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Each team took a very different approach!! Here’s a look at the finished projects.

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Vessel #1

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Vessel #2

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Vessel #3

Testing Sea-worthiness

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Once the boats were completed, we took them all outside to race them across a tub of water and timed their travel. To be fair, the same mom gave them each a send-off.

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Each of the teams was also given a chance to explain the process in their boat building – why they thought something would or wouldn’t work and what they would have done differently after seeing how their boat raced. This was actually very fun to listen to – and see how their minds were working when we might have been thinking “What in the world made them do that?"

Boat Race Scoring

Points were given to the team for a few different things: having a completed boat, speed the boat races across the water, creativity in racing, creative use of materials, and teamwork.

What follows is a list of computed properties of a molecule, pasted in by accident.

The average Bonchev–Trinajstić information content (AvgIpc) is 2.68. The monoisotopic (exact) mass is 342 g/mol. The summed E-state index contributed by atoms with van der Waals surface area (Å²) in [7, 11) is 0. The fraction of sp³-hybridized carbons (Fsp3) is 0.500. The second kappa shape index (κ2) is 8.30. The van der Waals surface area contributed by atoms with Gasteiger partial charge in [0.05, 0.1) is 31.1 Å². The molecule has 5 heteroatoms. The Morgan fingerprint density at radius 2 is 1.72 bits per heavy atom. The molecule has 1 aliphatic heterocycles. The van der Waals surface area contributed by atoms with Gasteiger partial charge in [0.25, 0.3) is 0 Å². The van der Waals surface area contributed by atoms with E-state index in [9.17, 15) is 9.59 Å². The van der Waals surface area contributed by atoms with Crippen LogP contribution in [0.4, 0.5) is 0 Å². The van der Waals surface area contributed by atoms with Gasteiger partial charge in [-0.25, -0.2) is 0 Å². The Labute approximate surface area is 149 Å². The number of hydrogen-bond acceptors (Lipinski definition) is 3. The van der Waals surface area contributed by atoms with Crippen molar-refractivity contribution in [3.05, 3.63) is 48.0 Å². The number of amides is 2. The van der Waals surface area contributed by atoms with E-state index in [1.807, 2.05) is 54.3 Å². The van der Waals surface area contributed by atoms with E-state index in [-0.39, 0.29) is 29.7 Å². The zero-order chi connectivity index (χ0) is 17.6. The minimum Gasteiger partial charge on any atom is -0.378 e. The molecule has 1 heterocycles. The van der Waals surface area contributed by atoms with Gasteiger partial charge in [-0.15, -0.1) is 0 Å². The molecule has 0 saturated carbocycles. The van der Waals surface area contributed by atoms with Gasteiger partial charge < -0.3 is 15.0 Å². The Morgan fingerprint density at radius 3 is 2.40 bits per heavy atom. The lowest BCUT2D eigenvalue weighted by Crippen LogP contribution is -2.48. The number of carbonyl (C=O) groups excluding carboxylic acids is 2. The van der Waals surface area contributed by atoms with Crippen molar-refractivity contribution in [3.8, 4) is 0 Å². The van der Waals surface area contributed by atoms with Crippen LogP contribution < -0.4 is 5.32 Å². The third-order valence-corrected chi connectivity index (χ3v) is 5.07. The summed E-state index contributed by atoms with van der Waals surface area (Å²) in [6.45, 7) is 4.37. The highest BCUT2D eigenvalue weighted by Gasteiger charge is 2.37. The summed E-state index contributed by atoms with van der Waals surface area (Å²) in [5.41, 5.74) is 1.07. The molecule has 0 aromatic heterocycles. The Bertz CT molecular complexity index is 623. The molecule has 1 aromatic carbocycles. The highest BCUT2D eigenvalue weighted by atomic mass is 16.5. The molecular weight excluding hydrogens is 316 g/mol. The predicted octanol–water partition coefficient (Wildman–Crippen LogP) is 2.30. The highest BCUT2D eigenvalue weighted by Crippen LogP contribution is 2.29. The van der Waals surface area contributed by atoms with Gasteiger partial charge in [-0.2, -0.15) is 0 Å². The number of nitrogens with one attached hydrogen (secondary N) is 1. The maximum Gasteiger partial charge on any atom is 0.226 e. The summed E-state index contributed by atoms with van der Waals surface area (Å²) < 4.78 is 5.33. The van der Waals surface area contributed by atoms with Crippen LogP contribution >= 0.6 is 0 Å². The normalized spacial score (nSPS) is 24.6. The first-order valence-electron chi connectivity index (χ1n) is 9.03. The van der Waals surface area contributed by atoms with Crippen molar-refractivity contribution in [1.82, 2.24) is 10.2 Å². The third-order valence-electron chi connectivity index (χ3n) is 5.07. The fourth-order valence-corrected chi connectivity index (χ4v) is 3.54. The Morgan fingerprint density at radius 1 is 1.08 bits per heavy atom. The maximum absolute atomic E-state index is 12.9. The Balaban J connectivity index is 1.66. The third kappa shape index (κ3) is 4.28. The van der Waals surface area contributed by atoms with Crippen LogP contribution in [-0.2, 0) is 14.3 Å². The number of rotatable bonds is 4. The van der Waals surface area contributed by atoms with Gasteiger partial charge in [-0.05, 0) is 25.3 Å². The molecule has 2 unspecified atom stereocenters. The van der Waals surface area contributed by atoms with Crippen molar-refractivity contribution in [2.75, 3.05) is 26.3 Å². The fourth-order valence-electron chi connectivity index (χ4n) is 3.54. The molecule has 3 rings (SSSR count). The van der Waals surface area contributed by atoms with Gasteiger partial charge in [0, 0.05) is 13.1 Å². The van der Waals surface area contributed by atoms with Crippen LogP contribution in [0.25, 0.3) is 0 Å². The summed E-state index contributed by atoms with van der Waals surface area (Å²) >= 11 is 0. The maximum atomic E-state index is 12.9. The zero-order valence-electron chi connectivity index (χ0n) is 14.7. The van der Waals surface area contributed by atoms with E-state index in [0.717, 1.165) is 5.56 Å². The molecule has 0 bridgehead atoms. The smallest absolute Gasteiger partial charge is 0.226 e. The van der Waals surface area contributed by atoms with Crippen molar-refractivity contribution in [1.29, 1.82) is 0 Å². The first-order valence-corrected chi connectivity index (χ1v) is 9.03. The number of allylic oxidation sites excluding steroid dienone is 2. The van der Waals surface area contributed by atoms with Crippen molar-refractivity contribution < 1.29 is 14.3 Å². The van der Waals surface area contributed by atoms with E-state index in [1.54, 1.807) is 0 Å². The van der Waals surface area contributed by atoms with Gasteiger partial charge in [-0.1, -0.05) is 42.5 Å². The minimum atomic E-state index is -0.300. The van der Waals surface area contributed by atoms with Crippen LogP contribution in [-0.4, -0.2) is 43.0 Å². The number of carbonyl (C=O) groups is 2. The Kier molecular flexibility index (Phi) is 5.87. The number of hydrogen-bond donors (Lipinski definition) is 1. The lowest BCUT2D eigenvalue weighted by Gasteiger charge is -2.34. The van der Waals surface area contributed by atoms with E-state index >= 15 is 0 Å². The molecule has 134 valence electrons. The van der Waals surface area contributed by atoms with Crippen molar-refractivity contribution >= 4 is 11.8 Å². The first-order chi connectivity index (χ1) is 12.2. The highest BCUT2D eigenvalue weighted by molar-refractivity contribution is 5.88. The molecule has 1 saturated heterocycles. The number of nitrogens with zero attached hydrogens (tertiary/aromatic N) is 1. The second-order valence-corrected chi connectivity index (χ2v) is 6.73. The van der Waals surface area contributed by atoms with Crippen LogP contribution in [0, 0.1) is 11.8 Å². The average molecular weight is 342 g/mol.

Out of all of the boats, Vessel #3 was the winner, although Vessel #1 was a close second. Vessel #2, sadly started taking on water and that hindered the progress. {grins}

Are you a part of a learning group? What fun activities have you done together to foster teamwork? 

Links to Work on Your Own Boat Race Challenge

In case you’d like to work on this Instant Challenge with your children, here are a few links to help you out:

Other Fun Instant Challenges

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Bridge Builder Instant Challenge ~ Logic for Kids

This year we are a part of a smaller learning group with a few other families. Every other month I have the chance to work with the older group of kids {grades 4 through 6…or 7} using some fun, hands-on activities to help get the creative juices flowing and foster working together as a team.

Building Bridges Instant Challenge - a fun, creative logic activity for kids - homeschoolcreations.net

The plan – instant challenges.

Years ago, Michelle from Delightful Learning shared some Instant Challenge activities and we are working on those with the eleven kids in our group.

Instant Challenge – Bridge Builder

For our first instant challenge we worked on the Bridge Builder. We broke the kiddos up into three groups and spread them out so that no ideas could be overheard or peeked at {wink}. We had a mix of boys and girls in each group, assigned a leader to each group and explained the rules per the instructions on the sheet.

Challenge: Create a bridge that will hold weight. The bridge must span from Point A to Point B {two taped squares 6-8” apart} and points will be earned based on creativity, structure stability, and other extras.